How to spend 36 hours in York


Just a few hours north of London lies a city with almost 2,000 years of history. It was built by Romans and captured by Vikings. By the Middle Ages it was the most important city in the north with a flourishing trading port. Today, you can step back in time as you walk York’s 13th century city walls, get lost in the winding maze of cobblestone streets and see what pat civilisations left behind. 


Day One 

We arrived from London in the evening and checked into the Grand Hotel & Spa. First order of business was throwing myself face first onto one of the big cloud like beds – bliss! The hotel itself is in the former headquarters of the North Eastern Railway Company and is the pinnacle of luxury. Rooms are spacious and high ceilings run throughout the building. The bar (which is perfect for a pre-dinner drink or night cap) is elegantly decorated with velvet curtains and sofas. A fire place and large cabinets housing alcohol along the walls make it even more cosy.

(I’m lapping all this up before I begin my five-month hostel experience. I’ll soon swap spacious rooms, fluffy towels and an in-hotel spa for bunk beds and shared bathrooms.)

We took the evening to wander through the maze of cobblestoned streets before settling into The Three Tuns – a quintessential English pub – for dinner. Then back to the hotel bar for a gin and tonic served in a glass very similar size to my head – what more could you ask for! 

 Day Two 

 Start the day with breakfast at Lucky Days. It’s a cosy, well-priced cafe which serves a mean eggs benedict and very large, very hot coffee.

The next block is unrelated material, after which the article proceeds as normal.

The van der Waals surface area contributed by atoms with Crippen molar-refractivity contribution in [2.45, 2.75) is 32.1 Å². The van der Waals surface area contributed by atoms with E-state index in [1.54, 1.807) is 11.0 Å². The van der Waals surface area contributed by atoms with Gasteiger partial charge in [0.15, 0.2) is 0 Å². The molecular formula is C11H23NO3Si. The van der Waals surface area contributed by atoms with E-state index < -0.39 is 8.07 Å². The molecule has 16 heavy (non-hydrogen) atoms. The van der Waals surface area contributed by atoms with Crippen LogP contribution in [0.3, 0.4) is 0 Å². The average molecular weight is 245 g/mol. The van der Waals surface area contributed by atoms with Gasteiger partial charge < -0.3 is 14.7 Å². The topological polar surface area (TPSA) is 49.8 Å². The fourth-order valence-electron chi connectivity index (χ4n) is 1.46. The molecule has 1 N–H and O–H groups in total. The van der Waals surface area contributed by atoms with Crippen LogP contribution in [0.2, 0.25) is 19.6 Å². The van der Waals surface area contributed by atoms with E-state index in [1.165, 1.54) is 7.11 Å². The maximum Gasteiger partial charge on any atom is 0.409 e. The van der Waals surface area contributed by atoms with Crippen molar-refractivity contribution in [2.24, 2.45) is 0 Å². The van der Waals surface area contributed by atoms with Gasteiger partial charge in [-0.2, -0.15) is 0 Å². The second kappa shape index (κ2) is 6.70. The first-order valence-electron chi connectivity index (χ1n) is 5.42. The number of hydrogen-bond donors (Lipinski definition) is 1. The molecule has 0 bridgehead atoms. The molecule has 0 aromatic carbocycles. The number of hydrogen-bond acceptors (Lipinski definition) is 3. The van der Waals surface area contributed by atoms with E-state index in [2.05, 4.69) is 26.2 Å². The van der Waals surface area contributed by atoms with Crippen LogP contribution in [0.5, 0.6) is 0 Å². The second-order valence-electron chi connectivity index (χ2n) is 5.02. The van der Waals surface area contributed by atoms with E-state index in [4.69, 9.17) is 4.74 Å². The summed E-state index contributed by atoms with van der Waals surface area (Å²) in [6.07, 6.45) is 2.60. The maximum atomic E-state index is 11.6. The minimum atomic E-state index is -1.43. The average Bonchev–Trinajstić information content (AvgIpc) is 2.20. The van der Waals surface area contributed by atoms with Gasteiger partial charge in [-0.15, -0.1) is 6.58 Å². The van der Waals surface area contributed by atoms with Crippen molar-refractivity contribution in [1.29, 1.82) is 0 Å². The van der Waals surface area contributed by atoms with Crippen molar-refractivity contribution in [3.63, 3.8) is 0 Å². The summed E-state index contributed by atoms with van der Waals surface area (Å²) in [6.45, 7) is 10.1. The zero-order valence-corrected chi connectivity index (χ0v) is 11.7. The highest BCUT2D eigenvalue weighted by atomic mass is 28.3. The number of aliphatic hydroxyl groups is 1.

Fuelled and ready to hit the sights, Clifford’s Tower was first up on the plan of attack. It’s almost all that remains of William the Conqureor’s York Castle and with panoramic views of the city is a perfect starting point for visitors. From the top you can spot the city walls, River Foss, York Minister and pretty much anything in the city and surrounding areas. The Tower has a small museum downstairs which takes visitor’s through its history. 20 minutes is plenty of time to spend here. 

Across the road is York Castle Museum where you can literally walk through the last 400 years of British history. The giant building features period rooms, life-sized streets with operating shops, a comprehensive exhibit of how the World Wars affected English life all through to the colourful 60s, ending in the 21st century. 

Head to Shambles Market for lunch. The open-air square has a delicious variety of street food and fresh fruit. We settled for Moroccan wraps which were amazing – despite me overestimating the amount of chilli. 

York became the capital of a new Viking Kingdom shortly after they overtook the city in 866 AD. The Jorvik Viking centre is the city’s must-see attraction. It’s built on the site of one of the most famous modern archaeological discoveries – houses, workshops and backyards of the last known Viking settlement. Explore the remains of the village before hopping in an underground car and touring through a reimagined, life-like settlement. It’s an impressive and memorable insight into these past peoples. Tip: Buy tickets online in order to skip the long queue. 

Get lost in spiderweb of streets! There are so many beautiful shopfronts and timber and flower trimmed buildings it’s hard to take a bad photo. 

Once you’ve found your bearings again, marvel at York Minster. It’s one of the largest gothic cathedrals in Northern Europe and towers in the heart of the city. For a different view, head up to the nearby city wall. 

After a day of activities your legs will be aching and feet sore so head back to the Grand Hotel and Spa for some pre-dinner pampering in their spa.

Feeling fresh from my late-afternoon facial it was onto a gin and tonic at the hotel bar before a beautiful Italian meal at Carluccio’s. Although restaurant’s interior is open and modern it still feels cosy – especially with the amazing food!

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